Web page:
President, US Vice-President lay flowers at Auschwitz
Polish President Andrzej Duda and US Vice-President Mike Pence laid wreaths on Friday at the Death Wall in the former Nazi-German death camp Auschwitz in southern Poland, a symbol of the Holocaust and the martyrdom of Poles and other nations.
The Germans carried out the first execution at the wall on November 11, 1941, when they shot 76 prisoners, nearly all of them Poles. They continued executions in that place until the end of 1943, killing thousands of people, including women and children. They pulled down the wall in February 1944.
The wall was reconstructed after WWII as a symbol of martyrdom.
The politicians visited a part of the Auschwitz Museum exhibition and later in the day will go to the camp's Auschwitz II-Birkenau section, the main site of the Holocaust and also a place of extermination for Roma and Polish people.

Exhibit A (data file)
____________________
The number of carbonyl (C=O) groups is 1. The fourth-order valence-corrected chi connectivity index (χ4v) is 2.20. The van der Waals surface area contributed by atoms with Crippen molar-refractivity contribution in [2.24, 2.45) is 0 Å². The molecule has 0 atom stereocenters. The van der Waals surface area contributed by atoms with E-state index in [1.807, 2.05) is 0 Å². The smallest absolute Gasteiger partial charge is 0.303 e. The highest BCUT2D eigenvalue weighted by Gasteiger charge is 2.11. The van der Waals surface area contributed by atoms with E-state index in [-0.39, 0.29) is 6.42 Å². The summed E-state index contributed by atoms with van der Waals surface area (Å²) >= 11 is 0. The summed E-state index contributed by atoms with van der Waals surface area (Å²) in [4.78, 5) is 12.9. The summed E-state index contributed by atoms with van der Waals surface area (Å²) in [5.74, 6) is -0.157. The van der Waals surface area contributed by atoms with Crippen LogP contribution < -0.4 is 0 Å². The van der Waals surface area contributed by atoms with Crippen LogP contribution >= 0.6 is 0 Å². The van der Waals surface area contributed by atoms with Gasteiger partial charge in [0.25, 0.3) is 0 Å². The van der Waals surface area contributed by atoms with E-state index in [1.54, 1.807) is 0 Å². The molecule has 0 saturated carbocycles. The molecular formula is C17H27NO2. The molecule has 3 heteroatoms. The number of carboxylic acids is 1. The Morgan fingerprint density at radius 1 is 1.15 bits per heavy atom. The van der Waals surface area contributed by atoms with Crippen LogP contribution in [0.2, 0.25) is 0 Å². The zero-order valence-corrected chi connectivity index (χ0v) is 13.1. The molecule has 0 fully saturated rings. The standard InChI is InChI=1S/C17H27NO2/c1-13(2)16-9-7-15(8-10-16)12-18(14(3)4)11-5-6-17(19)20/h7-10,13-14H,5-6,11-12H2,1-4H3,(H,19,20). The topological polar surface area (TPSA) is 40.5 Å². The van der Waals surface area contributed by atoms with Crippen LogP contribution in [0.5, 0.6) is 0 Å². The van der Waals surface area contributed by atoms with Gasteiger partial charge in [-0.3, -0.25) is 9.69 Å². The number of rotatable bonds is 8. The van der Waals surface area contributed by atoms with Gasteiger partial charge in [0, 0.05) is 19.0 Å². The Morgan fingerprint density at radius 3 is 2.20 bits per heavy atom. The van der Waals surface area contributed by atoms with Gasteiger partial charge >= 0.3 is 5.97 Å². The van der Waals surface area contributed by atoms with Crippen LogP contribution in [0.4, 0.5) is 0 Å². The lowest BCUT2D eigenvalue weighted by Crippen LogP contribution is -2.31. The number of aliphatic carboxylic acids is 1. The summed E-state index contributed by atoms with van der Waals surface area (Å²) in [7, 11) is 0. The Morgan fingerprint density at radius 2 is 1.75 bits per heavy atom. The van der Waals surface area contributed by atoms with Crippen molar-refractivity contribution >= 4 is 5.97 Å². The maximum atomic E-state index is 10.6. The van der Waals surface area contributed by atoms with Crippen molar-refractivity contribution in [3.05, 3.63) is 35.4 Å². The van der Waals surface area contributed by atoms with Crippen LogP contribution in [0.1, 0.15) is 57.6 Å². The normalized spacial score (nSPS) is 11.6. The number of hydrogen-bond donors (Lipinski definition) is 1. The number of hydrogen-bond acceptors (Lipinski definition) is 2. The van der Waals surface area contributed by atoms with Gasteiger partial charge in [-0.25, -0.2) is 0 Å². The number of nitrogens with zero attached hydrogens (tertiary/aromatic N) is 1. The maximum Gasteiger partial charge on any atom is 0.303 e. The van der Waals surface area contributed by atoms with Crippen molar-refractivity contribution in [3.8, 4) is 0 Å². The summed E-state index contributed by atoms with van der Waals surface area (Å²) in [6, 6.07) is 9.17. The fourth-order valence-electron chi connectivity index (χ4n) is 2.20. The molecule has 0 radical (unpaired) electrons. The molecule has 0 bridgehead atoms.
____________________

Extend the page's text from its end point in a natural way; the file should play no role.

In their entry in the Auschwitz site's memorial book, Pence and his wife Karen wrote that the site should serve as a reminder that silence in the face of evil meant its acceptance. In their entry, the Polish presidential couple reminded that the camp symbolised the Holocaust and was the extermination site for countless Jews, Poles, Roma, Soviets and other nationalities.
"We stand guard of the memory and the truth about the genocide committed here, in the biggest Nazi-German camp of Auschwitz-Birkenau, which is a symbol of the Holocaust, the extermination of Jews and the martyrdom of Poles, Porajmos Roma and Sinti, and mass executions of Soviet POWs and members of other nationalities," Duda and his wife Agata Kornhauser-Duda wrote.
Pence is the fourth acting vice-president of the United State to visit the Auschitz site after George H. W. Bush, Al Gore and Dick Cheney.
The Auschwitz concentration camp was built by Nazi Germany in 1940 to imprison Poles. Its Auschwitz II-Birkenau section opened two years later and became the main site of the Holocaust. Nazi Germany killed at least 1.1 million people there, mainly Jews but also Poles, Roma, Soviet prisoners and people of other nationalities. (PAP)